Spaniard is North Korea's face to outside world
A meeting with a North Korean delegation when he was a teenager in Spain set Alejandro Cao de Benos on the path to become a spokesman for the reclusive communist regime.
Among his tasks as a special delegate for North Korea's Committee for Cultural Relations with Foreign Countries is explaining Pyongyang's position on issues ranging from its nuclear activities to its suspected human rights violations to global media outlets like CNN and Al-Jazeera.
He also coordinates visits by foreign journalists to North Korea, one of the world's poorest and most isolated states, and puts firms wishing to do business with the Asian country in contact with the right government department.
"I act as a bridge between the Democratic People's Republic of Korea and the rest of the world," Cao de Benos told AFP at a hotel cafe in his hometown of Tarragona in northeastern Spain that offers sweeping views of the Mediterranean.
"I am really, really proud of being given this position, not for the post itself but because of the trust which the government has placed in me."
Gaining that trust was a long process, said the 36-year-old, who previously served two years in the Spanish army before becoming an IT consultant.
His first contact with officials from the North Korean regime came in 1990 when, at the age of 16, he approached the country's delegation to the United Nations' World Tourism Organisation, whose headquarters are in Madrid, at a conference in the Spanish capital.
A descendant of Spanish aristocrats who had lost their fortune two generations ago, he already identified himself as a communist and was intrigued by North Korea, in part he says because so little was known about the country.
"My first impressions were very, very positive. Even though I was just a kid they treated me like anyone else. Being used to class differences as they exist in the West, the way the North Koreans behaved really made an impact on me," he said, speaking in English.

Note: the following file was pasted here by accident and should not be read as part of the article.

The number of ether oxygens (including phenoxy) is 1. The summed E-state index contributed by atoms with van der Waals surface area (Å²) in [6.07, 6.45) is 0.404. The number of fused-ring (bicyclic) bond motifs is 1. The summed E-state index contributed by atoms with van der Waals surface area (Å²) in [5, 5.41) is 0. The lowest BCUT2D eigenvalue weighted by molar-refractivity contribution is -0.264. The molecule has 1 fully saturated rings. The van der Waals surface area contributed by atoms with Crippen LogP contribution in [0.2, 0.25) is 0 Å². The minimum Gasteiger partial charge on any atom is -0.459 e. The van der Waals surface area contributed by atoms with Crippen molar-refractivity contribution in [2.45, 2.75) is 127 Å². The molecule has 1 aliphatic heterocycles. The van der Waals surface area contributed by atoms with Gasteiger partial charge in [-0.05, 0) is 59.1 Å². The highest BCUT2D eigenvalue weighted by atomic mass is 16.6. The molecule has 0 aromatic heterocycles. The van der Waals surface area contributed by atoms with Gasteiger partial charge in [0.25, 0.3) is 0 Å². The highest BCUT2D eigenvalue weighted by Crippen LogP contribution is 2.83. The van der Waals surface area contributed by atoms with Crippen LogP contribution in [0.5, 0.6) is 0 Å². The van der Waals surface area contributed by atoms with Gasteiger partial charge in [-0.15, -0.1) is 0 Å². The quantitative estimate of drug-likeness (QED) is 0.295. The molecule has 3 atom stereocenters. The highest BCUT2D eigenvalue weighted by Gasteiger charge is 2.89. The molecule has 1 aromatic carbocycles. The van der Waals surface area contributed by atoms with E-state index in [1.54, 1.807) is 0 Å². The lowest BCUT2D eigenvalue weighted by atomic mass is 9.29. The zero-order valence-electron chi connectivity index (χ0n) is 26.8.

Members of the delegation remained in contact and gave him books on North Korea and two years later he was invited to the country on a 10-day trip.
"It was a dream," he said. "I saw that they are trying to build a different model of the world and I wanted to be a part of this project."
His cooperation with North Korea deepened in 2000 when he set up the country's official web page along as well as the Korea Friendship Association, a club for foreign supporters of the country that now counts 9,000 members in 120 countries.
He believes the success of these projects led Kim Jong-Il to appoint Cao de Benos as a special delegate two years later on the North Korean leader's 60th birthday.
Cao de Benos, who wears a pin on his shirt bearing the image of Kim's father, Kim Il-Sung, the founding president of the North Korean regime who died in 1994, said he is the first and so far only foreigner to work for the country's communist government.
He has a North Korean passport and divides his time between North Korea and Spain.
But he stressed that Pyongyang has never paid him a salary and all the trips he makes as part of his job are paid out of his own pocket.
"I have never received a single cent. My position is absolutely honorary. I believe in the cause and would give my life for my ideas," he said, jabbing his index finger in the air for emphasis.
Five years ago he quit his IT related jobs to focus on his role as a special delegate and supports himself with an import-export business he runs.
He acknowledges that North Korea went through a difficult period in the 1990s following the collapse of the Soviet Union, its key trading partner, when a famine killed hundreds of thousands of people but he said "there is not a single person starving in the country in 2010."
"Nowadays all shops have food even if it is still limited in variety," he said.
The picture he paints of life inside North Korea is at odds with that providing by international aid agencies.
The UN's World Food Programme estimated in March that 6.2 million out of North Korea's population of 23 million need food aid.
While North Korea says it offers free medical care for all its citizens, Amnesty International said in a report released in July that in reality patients have to pay doctors with cash, cigarettes, alcohol and food.
Cao de Benos dismisses these sorts of reports as propaganda against the country.
"North Korea cannot fight against CNN, the BBC. Our voice is very small," he said.
© 2010 AFP